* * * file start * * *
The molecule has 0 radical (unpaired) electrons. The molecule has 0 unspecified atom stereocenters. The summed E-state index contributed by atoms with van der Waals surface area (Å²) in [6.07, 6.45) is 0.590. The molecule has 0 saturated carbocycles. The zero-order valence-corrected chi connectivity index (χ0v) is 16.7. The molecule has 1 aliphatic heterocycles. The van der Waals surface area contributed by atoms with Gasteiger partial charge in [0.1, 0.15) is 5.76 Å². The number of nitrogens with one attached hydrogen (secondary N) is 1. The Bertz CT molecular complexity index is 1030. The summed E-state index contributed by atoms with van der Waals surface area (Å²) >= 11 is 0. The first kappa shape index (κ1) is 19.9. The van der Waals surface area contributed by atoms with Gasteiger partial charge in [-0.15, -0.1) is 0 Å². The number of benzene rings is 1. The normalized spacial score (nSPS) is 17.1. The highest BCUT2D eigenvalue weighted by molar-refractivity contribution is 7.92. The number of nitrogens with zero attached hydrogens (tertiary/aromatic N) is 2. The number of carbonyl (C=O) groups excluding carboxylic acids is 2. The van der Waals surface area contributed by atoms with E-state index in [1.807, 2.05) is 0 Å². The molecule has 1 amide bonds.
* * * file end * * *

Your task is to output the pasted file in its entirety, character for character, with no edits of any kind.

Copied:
The molecule has 0 radical (unpaired) electrons. The molecule has 0 unspecified atom stereocenters. The summed E-state index contributed by atoms with van der Waals surface area (Å²) in [6.07, 6.45) is 0.590. The molecule has 0 saturated carbocycles. The zero-order valence-corrected chi connectivity index (χ0v) is 16.7. The molecule has 1 aliphatic heterocycles. The van der Waals surface area contributed by atoms with Gasteiger partial charge in [0.1, 0.15) is 5.76 Å². The number of nitrogens with one attached hydrogen (secondary N) is 1. The Bertz CT molecular complexity index is 1030. The summed E-state index contributed by atoms with van der Waals surface area (Å²) >= 11 is 0. The first kappa shape index (κ1) is 19.9. The van der Waals surface area contributed by atoms with Gasteiger partial charge in [-0.15, -0.1) is 0 Å². The number of benzene rings is 1. The normalized spacial score (nSPS) is 17.1. The highest BCUT2D eigenvalue weighted by molar-refractivity contribution is 7.92. The number of nitrogens with zero attached hydrogens (tertiary/aromatic N) is 2. The number of carbonyl (C=O) groups excluding carboxylic acids is 2. The van der Waals surface area contributed by atoms with E-state index in [1.807, 2.05) is 0 Å². The molecule has 1 amide bonds.